Bastard Feudalism Part II -Gwyneth

In the time since my last blog post on McFarlanian bastard feudalism, I have been able to get access to McFarlane’s seminal 1945 essay on the subject (a big thank you to the librarians). Additionally, I managed to finish P. R. Coss’s lengthy 1989 essay “Bastard Feudalism Revised”, in which Coss provides a thorough critique of McFarlane’s ideas and offers a new framework for understanding the bastard feudal system. Thus, I plan to use this blog post to discuss McFarlane’s ideas a bit more and present some criticisms that have been made of them.

Coss begins his dissection of McFarlane’s work by challenging McFarlane’s emphasis on military developments, particularly during the reign of Edward I, in his explanation of the origins of bastard feudalism. According to McFarlane, “[t]he origin of the practice of substituting paid for unpaid service”, which marked the transition from classical to bastard feudalism, “still remains untraced in detail. But its most significant stage was reached when the need was felt for an army more efficient and durable than the feudal host” (McFarlane 162). He claims that the practice of systematically employing English troops (as opposed to foreign mercenaries, who had been present in English armies even earlier) was begun by Edward I. McFarlane then goes on to describe the process by which these soldiers were hired: “Edward made his contracts with a number of his greater barons, those evidently whose abilities and loyalty he trusted, and left them to make sub-contracts with the members of their respective contingents”, noting that these contracts were initially made verbally and that the practice of setting down the terms of recruitment in a written indenture was not standard practice until Edward III’s campaign of 1341 (McFarlane 163).

Edward I.jpg

Edward I (Richard II’s great-great grandfather!), reigned 1272-1307

Coss argues against McFarlane’s designation of the reign of Edward I as a turning point, claiming that “significant though the developments of the reign of Edward I may have been, they were by no means as revolutionary in the military sphere as had been supposed…[Edward’s] army was recruited in reality upon mixed lines and…the fully contractual army had to wait until the opening years of the Hundred Years War” (Coss 31). It is important to note that McFarlane did not argue that this was not the case, but rather seems to have viewed Edward’s recruitment of troops to supplement those raised by the traditional levy as an important moment in the transition from the levy to the contract as a means of raising troops rather than the definitive replacement of the levy with the contract.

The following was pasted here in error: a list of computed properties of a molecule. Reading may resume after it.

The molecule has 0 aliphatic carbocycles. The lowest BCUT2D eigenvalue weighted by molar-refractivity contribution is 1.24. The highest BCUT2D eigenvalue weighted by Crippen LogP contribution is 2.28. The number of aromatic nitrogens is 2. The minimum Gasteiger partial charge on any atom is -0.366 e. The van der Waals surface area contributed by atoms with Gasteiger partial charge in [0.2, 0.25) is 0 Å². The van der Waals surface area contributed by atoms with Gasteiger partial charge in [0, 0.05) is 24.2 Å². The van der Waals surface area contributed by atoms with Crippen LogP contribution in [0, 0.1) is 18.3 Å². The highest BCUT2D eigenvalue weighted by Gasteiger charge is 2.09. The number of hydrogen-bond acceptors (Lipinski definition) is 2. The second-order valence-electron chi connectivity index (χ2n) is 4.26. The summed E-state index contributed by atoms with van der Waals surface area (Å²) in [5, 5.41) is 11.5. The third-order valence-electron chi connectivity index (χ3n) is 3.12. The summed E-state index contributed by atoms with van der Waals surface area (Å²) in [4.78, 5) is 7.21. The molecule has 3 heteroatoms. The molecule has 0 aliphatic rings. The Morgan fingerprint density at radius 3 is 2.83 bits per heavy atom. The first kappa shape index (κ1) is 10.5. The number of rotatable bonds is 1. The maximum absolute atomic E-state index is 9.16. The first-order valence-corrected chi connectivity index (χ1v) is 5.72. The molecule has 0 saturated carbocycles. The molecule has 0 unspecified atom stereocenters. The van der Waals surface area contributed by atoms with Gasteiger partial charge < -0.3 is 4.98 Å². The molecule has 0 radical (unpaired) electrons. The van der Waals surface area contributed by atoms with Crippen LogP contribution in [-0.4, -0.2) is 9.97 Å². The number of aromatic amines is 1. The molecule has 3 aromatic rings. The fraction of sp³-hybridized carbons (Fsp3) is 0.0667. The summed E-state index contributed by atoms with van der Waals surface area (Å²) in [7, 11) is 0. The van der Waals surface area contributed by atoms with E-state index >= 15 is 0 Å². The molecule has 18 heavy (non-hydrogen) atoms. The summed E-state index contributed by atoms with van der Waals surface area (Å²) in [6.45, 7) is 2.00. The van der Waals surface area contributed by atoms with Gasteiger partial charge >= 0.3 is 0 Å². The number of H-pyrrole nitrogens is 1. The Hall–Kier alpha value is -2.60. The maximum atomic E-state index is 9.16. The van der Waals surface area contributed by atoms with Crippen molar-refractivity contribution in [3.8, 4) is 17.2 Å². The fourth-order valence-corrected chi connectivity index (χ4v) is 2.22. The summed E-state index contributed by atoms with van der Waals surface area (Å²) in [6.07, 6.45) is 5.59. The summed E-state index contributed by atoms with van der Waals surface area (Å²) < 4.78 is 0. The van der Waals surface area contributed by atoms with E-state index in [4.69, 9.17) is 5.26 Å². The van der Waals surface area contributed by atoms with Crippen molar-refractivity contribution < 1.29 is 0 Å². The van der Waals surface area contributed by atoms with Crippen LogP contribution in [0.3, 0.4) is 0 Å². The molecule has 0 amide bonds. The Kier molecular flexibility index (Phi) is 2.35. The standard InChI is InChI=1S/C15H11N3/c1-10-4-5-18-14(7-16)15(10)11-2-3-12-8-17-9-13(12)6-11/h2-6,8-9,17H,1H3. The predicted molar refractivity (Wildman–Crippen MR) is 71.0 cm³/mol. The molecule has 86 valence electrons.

In a more direct contradiction of McFarlane’s argument, Coss makes the claim that “contractual troops antedated Edward’s reign”. He notes the existence of a surviving contract from July of 1270, two years before Edward I became king, in which Adam of Jesmond promised one year of service with five knights in the army of the future king (then the son of the reigning king, Henry III), which embarked on crusade that August. Going off of the work of Simon Lloyd, Coss claims that “the written contract provided the backbone of the English crusade of 1270-2” (Coss 32). Given the clear evidence provided by the contract between Adam of Jesmond and Prince Edward, this is a reasonable claim, although it does not pose a significant challenge to McFarlane’s dating of the origin of the military contract, since this crusade not only took place right before Edward I’s ascension to the throne, but was led by that very same Edward. Additionally, Coss notes that the subcontracts (contracts between magnates and the soldiers that they would bring to the king’s army) which existed at this time were short term rather than for life. This characteristic distinguishes them from the slightly later contracts cited by McFarlane, which were “for life, appearing in this to give to the new order a stability in which by contrast with a feudal society it was otherwise singularly lacking” (McFarlane 164). If indenture for life was indeed a key component of bastard feudal relationships, it can easily be argued that the contracts described by Coss were fundamentally distinct from those which characterized bastard feudal society.